Monumental and elegant square, at the top where via del Babuino, via di Ripetta and via del Corso meet, the three main arteries of the historic center of Rome.
the urbanization of the area begins in the second half of the 16th century, with the construction of a first fountain, the Trullo fountain, designed by Giacomo Della Porta, today in Piazza Nicosia, and with the subsequent location of the Flaminio obelisk, about 24 meters high, and moved from the Circus Maximus by order of Sixtus V in 1589; it was the first obelisk to be moved to Rome, at the time of Augustus, to celebrate the conquest of Egypt.
The external facade of today’s Porta del Popolo (the ancient Porta Flaminia) was commissioned by Pope Pius IV to Michelangelo, who however transferred the task to Nanni di Baccio Bigio, who carried out the work between 1562 and 1565. “Felici faustoque ingressui MDCLV” (“For a happy and auspicious entrance”): this is the message engraved on the internal faÃ§ade, created by Bernini for Alexander VII, on the occasion of Christina of Sweden’s arrival in Rome in 1655 .
During the seventeenth century, the two twin churches were built, Santa Maria in Montesanto, also known as the “Church of the Artists”, and Santa Maria dei Miracoli, originally designed by Carlo Rainaldi, and both subsequently completed by Gian Lorenzo Bernini, with the collaboration of Carlo Fontana. Conceived by Rainaldi as symmetrical constructions, due to space problems they have different floor plans and different domes – octagonal for Santa Maria dei Miracoli and dodecagonal for Santa Maria in Montesanto. Nevertheless, from the square, thanks to a pure optical effect, they appear identical.
On the opposite side of the square stands the splendid Basilica of Santa Maria del Popolo, dating back to the fifteenth century, enriched and modified over the centuries by the intervention of numerous architects and artists. Inside it preserves extraordinary masterpieces: the Chigi Chapel, built on a design by Raffaello from 1513, completed between 1652 and 1656 with the intervention of Gian Lorenzo Bernini; the Cerasi Chapel, which houses the Crucifixion of St. Peter and the Conversion of St. Paul, works by Caravaggio; the altarpiece depicting the Assumption of the Virgin by Annibale Carracci and the Della Rovere Chapel, created by the architect Andrea Bregno, between the end of the fifteenth and the beginning of the sixteenth century, decorated with magnificent frescoes attributed to Pinturicchio and his workshop . Legend has it that on the Colle degli Ortuli, where the Basilica stands, there is the cursed tomb of Nero, the emperor who committed suicide, whose ashes were buried in a porphyry urn under a walnut. Near the main altar of the church there are bas-reliefs that recall the story.
Following a new urban layout, designed by the architect Giuseppe Valadier at the beginning of the nineteenth century, the new Piazza del Popolo looks like a large ellipse around the Egyptian obelisk, embellished and framed by sculptures, gardens and fountains.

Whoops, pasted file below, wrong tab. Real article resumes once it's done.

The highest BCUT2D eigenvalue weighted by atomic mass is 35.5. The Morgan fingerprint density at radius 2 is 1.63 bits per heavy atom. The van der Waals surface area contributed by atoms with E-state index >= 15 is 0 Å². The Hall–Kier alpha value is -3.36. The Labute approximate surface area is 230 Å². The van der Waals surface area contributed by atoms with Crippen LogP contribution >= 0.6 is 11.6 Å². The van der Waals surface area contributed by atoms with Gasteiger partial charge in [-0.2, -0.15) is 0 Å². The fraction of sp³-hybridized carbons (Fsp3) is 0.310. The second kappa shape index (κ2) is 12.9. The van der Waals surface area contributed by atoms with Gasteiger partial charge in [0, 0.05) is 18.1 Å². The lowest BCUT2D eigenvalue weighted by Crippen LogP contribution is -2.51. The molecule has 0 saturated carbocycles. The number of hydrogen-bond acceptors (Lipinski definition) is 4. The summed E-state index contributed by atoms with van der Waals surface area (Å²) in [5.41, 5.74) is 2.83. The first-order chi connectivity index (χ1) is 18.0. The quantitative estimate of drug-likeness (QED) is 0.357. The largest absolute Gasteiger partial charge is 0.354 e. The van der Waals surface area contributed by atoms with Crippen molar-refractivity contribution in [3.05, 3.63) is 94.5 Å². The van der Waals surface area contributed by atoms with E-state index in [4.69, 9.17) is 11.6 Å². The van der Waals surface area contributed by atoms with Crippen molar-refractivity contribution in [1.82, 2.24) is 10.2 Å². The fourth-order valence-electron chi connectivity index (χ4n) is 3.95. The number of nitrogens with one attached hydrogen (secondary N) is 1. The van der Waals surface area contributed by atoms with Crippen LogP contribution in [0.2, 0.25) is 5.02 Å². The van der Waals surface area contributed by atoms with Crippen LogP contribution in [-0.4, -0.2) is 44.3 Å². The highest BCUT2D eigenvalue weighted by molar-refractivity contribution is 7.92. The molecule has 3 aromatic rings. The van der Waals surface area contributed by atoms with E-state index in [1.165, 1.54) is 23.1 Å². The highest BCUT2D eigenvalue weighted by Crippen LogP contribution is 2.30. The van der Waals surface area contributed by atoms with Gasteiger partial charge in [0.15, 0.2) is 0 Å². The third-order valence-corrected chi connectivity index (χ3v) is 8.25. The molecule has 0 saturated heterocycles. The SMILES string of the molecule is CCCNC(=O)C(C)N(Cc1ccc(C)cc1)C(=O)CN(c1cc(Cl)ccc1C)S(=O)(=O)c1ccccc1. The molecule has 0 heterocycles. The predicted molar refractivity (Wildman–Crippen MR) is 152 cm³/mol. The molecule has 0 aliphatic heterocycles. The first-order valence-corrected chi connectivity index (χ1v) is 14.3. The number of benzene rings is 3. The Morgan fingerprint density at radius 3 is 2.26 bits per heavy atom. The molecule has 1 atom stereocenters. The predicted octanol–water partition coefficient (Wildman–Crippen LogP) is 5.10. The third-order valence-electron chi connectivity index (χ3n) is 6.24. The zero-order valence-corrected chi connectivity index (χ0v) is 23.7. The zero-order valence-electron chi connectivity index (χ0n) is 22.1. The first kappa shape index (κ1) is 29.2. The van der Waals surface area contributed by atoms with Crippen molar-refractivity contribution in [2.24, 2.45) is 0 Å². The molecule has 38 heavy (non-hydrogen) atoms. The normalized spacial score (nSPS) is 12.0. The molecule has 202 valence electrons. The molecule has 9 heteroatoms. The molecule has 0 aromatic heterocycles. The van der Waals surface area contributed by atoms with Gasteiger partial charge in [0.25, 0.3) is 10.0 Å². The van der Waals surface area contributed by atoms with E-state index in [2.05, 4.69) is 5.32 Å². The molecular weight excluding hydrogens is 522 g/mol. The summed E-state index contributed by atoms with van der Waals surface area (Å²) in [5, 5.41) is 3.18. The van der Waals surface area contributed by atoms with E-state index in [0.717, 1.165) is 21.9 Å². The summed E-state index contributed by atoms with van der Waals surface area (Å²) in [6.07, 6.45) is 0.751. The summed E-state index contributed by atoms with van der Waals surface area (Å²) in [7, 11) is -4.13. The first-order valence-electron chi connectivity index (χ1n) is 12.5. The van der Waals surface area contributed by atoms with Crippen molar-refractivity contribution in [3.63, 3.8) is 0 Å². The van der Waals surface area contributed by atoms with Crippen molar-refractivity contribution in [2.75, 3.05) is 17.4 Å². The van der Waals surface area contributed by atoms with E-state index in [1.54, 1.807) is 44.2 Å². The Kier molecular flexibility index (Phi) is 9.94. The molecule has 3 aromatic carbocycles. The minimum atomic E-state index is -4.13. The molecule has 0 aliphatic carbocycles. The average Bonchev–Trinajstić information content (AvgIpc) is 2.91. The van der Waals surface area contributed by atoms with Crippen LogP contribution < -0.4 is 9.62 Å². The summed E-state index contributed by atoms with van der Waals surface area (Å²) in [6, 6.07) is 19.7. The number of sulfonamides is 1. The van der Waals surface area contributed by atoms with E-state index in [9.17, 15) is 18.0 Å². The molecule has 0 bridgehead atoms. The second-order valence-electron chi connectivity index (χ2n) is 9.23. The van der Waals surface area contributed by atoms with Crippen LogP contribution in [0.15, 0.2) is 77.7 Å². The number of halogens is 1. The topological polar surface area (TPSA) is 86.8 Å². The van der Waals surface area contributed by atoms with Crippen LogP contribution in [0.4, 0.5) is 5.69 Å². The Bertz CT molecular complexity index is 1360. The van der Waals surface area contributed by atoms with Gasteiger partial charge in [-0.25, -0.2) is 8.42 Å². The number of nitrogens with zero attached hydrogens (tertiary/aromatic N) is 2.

In the center of the square, there is the fountain of the Lions by Valadier himself, which replaces the sixteenth-century fountain by Della Porta and develops around the Flaminio obelisk. It has round travertine basins, dominated by Egyptian-style white marble lions, from whose mouths water jets gush.
At the center of the eastern hemicycle is the fountain of the Goddess Rome, adorned with a large sculptural group consisting of a statue of the armed goddess, flanked by two statues depicting the Tiber and the Aniene – the two rivers of Rome – and to which feet is the she-wolf nursing the twins. Behind it is the Parco del Pincio, a splendid urban promenade, from whose terrace you can admire a spectacular sunset.
Exactly in the center of the opposite hemicycle, stands the imposing sculptural group that adorns the fountain of Neptune: a statue of Neptune with the trident in his right hand, at whose feet are placed two tritons with dolphins, dominates a large travertine basin semicircular in shape, above which a large shell valve collects the water poured from a small basin at the top. Both fountains of the two hemicycles were designed by Valadier and sculpted by Giovanni Ceccarini.
The layout of the square is completed by the two sarcophagus fountains, placed in place of a drinking trough and a wash house, which up to the eighteenth century gave the area a rural aspect. One is leaning against the church of Santa Maria del Popolo, bears the portrait of a couple and dates back to the middle of the third century AD; the other is located close to the opposite Giacomo Acqua barracks, formerly of the papal guards, has a decoration with only a male toga and is datable to the last quarter of the same century.
Until the 19th century, the square was one of the places where executions took place at the hands of the famous executioner Mastro Titta. As recalled by a plaque affixed to the barracks in 1909, the two Carbonari Angelo Targhini and Leonida Montanari were guillotined here, “guilty of injured majesty and wounded with danger”.
Representation of the Renaissance papal patronage, an ancient venue for games, fairs and popular shows, Piazza del Popolo is certainly one of the most famous squares in the world. Its artistic beauties, its cafes, its shops and adjacent commercial premises, formerly frequented by personalities such as Trilussa, Guttuso and Pasolini, make it the cultural emblem of the “Romanita'” and spectacular entrance to the heart of the capital.